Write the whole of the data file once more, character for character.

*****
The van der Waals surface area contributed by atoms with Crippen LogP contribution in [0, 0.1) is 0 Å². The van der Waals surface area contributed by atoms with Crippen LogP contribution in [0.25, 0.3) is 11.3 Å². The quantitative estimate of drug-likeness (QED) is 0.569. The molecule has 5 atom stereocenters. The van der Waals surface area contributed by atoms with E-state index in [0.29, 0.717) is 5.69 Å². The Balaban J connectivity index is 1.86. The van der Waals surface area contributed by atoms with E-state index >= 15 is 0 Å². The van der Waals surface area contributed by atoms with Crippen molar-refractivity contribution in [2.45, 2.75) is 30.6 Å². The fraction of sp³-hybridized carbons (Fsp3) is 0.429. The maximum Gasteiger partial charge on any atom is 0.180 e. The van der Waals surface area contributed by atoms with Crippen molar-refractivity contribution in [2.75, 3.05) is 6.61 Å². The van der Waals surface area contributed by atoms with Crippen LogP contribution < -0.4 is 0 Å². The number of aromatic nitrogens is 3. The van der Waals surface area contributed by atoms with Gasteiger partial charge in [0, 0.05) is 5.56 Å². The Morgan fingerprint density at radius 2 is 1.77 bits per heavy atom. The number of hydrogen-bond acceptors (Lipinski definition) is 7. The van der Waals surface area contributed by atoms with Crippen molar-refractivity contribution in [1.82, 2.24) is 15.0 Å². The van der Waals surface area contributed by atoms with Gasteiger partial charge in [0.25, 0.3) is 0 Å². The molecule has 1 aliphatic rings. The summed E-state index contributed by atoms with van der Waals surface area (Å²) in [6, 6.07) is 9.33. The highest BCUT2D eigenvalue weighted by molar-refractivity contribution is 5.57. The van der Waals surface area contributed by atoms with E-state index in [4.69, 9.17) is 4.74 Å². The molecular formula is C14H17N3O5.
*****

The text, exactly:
The van der Waals surface area contributed by atoms with Crippen LogP contribution in [0, 0.1) is 0 Å². The van der Waals surface area contributed by atoms with Crippen LogP contribution in [0.25, 0.3) is 11.3 Å². The quantitative estimate of drug-likeness (QED) is 0.569. The molecule has 5 atom stereocenters. The van der Waals surface area contributed by atoms with E-state index in [0.29, 0.717) is 5.69 Å². The Balaban J connectivity index is 1.86. The van der Waals surface area contributed by atoms with E-state index >= 15 is 0 Å². The van der Waals surface area contributed by atoms with Crippen molar-refractivity contribution in [2.45, 2.75) is 30.6 Å². The fraction of sp³-hybridized carbons (Fsp3) is 0.429. The maximum Gasteiger partial charge on any atom is 0.180 e. The van der Waals surface area contributed by atoms with Crippen molar-refractivity contribution in [2.75, 3.05) is 6.61 Å². The van der Waals surface area contributed by atoms with Crippen LogP contribution < -0.4 is 0 Å². The number of aromatic nitrogens is 3. The van der Waals surface area contributed by atoms with Gasteiger partial charge in [0, 0.05) is 5.56 Å². The Morgan fingerprint density at radius 2 is 1.77 bits per heavy atom. The number of hydrogen-bond acceptors (Lipinski definition) is 7. The van der Waals surface area contributed by atoms with Crippen molar-refractivity contribution in [1.82, 2.24) is 15.0 Å². The van der Waals surface area contributed by atoms with Gasteiger partial charge in [0.25, 0.3) is 0 Å². The molecule has 1 aliphatic rings. The summed E-state index contributed by atoms with van der Waals surface area (Å²) in [6, 6.07) is 9.33. The highest BCUT2D eigenvalue weighted by molar-refractivity contribution is 5.57. The van der Waals surface area contributed by atoms with E-state index in [4.69, 9.17) is 4.74 Å². The molecular formula is C14H17N3O5.